Because Digital Illusions have gone the fully polygon route it gives the impression that everything on and off the road seems much more alive. Trees now sway in the breeze, tumbleweeds cross the road and dirt and snow shoots up and attaches to your bumper and wheels. Countless other small touches have been added to try and immerse you in the game. RalliSport Challenge 2’s damage modeling is also of a very high quality – almost every part of your car can be destroyed in some way. Cracked widows, broken bumpers, dents in the bodywork and broken doors will be seen in spades if you driving is not up to standard. It is not just your car the can be wrecked though; part of the road including signs will meet an untimely end if your driving is not up to a high standard. Some of these little touches may have been done in other games before but RS2 takes them to the next level and makes them so much more. The high quality graphics makes everything you see so much more special and it truly looks and feels like the next-gen it deserves to be called. This is more than I can say about some other “next-gen racers” released recently.


The soundtrack contained within the game is not one of the best or most original ever. It could be classed as both nu-metal with maybe a hint of rock, but most of the songs are just not to my taste. Gladly in the end that doesn’t matter as the custom soundtrack option has made an ever so welcome return. So whatever music you like, you can have it in droves whenever you play the game – that is if you have the time and patience to load all your desired tracks in.

The sound effects don’t seem to have the same half-baked feel about them as the soundtrack does. Infact I believe a great amount of work has gone into getting the effects to sound as realistic as possible and dare I say it, Digital Illusions has achieved this with nigh on perfect execution. The sound effects are in all essence of the word incredible. All of the cars included within the game have their own individual engine sound. Even the slid jumps and crashes have different sounds, depending on where you were, how fast you were hurtling your vehicle through the given course and what surface you are driving on. This may sound good but it gets better. The sound effects change depending on the view that you choose within the game. You may not think this is a great added extra but if you have a surround sound system it will really immerse you in the game. Digital Illusions have just raised the bar for sound effects within a racing game.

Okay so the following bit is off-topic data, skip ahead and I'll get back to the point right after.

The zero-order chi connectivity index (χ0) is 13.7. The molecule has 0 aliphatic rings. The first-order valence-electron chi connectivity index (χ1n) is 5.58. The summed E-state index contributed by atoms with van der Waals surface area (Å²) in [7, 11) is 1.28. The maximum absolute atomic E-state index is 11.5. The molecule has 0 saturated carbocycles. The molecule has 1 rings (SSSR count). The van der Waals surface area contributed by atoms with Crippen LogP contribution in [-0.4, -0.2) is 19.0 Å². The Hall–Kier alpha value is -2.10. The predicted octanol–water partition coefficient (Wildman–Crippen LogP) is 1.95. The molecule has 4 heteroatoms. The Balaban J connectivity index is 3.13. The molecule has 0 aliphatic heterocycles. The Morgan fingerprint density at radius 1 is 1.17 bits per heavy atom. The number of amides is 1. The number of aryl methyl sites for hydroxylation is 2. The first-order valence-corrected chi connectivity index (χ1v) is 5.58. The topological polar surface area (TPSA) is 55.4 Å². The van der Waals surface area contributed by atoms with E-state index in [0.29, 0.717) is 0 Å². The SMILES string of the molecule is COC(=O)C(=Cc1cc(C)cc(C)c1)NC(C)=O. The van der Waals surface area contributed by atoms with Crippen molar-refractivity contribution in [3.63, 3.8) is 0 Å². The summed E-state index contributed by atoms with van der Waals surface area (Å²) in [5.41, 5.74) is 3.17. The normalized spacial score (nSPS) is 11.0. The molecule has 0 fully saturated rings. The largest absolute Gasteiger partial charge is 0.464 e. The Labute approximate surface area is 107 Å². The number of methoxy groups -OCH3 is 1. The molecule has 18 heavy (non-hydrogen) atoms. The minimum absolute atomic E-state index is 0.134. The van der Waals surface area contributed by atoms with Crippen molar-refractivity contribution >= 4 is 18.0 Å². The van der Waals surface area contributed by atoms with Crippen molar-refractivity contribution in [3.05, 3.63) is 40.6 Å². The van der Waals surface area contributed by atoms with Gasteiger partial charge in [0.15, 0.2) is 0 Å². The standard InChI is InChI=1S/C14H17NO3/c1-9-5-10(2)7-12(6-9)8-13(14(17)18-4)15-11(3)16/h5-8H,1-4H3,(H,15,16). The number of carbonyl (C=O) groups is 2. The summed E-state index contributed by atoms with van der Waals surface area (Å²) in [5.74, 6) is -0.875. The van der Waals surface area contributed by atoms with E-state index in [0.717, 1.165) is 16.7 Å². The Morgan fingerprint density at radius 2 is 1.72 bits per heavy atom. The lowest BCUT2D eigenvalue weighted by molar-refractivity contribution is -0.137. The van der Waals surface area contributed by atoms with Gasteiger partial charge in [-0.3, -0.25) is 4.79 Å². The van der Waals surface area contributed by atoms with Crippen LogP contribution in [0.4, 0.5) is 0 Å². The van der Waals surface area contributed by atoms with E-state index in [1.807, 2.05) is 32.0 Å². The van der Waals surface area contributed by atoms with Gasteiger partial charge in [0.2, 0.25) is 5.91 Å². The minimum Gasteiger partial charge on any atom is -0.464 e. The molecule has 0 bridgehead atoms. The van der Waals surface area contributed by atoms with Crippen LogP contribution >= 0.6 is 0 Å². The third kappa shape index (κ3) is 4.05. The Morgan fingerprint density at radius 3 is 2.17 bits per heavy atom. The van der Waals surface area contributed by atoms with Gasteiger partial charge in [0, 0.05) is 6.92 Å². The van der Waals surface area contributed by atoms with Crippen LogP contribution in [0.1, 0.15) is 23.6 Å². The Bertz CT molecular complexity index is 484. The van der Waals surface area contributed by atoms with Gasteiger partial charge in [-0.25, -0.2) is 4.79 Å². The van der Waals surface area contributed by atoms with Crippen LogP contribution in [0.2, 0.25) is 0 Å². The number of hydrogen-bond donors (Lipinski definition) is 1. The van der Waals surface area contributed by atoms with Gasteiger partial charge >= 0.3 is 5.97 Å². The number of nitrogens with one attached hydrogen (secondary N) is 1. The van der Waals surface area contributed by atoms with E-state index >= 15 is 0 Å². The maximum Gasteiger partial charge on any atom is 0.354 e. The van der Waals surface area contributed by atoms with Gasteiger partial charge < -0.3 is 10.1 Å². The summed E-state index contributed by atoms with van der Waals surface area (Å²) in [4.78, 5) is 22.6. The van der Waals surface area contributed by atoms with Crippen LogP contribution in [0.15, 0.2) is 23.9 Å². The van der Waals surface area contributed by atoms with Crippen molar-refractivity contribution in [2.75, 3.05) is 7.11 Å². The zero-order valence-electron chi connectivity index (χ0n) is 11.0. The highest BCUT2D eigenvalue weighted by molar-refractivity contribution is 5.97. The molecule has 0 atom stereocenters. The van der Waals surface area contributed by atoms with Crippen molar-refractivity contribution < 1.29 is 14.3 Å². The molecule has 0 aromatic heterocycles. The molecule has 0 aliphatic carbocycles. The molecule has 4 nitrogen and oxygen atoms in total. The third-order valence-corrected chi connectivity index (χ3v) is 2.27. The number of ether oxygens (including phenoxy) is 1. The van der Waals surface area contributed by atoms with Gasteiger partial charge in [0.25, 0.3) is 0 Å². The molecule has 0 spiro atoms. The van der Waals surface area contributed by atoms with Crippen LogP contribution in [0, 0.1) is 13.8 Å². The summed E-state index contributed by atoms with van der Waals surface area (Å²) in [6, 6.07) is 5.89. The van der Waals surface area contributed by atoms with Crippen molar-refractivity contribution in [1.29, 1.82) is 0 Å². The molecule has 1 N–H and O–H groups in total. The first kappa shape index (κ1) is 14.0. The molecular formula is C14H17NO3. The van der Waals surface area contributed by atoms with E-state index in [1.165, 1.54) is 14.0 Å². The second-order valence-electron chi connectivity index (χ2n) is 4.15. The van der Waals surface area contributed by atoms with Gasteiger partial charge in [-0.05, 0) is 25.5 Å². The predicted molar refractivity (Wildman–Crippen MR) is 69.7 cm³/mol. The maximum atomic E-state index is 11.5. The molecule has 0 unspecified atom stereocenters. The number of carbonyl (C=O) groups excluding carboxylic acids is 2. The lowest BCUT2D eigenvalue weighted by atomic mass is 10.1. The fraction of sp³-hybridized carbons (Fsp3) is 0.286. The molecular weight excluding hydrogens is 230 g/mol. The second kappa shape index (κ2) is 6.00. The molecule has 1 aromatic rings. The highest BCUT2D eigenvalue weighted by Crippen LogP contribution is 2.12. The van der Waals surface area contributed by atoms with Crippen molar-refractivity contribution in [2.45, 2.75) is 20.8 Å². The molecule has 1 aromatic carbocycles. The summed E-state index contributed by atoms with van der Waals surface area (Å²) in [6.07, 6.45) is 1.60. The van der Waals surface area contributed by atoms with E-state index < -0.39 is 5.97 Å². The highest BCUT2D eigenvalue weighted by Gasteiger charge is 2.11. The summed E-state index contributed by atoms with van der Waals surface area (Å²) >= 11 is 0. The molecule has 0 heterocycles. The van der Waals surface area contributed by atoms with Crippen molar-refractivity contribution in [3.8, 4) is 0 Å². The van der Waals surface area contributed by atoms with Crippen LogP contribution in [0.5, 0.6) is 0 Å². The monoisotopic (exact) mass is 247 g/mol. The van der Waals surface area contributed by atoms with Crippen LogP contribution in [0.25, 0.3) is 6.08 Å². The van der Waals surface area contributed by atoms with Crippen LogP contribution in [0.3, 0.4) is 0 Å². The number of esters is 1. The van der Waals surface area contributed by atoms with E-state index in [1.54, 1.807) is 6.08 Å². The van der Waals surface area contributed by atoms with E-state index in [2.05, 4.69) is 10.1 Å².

As I said before, RalliSport Challenge 2 contains a huge comprehensive story mode. This alone should be enough to keep anyone going for a few weeks. When you add in the fact that the game is also fully live enabled it opens up its lifespan to almost an unlimited extent. You can really keep playing the game for as long as you want to. The exhilaration and fun aspect you experience when you play the game for the first time will stay with you for as long as you want it to. This is what all excellent games should aspire to do.


RalliSport Challenge 2 truly is a breathtaking rally game. It merges awe-inspiring graphics with amazing gameplay; it has everything under its hood that it needs to make it a worthy sequel. Although it may hint more towards to an arcade style of driving than the sim based exploits of the Colin McRae series and others, in the end, that doesn’t really matter. Its semi-arcade control system means it is an extremely exciting fun game to play and should keep petrol-heads entertained until they cross the finish line for the very last time of the very last race. RalliSport Challenge 2 not only gets poll position but it comes in first place after a hard fought race, leaving others in its dust.

9.3 out of 10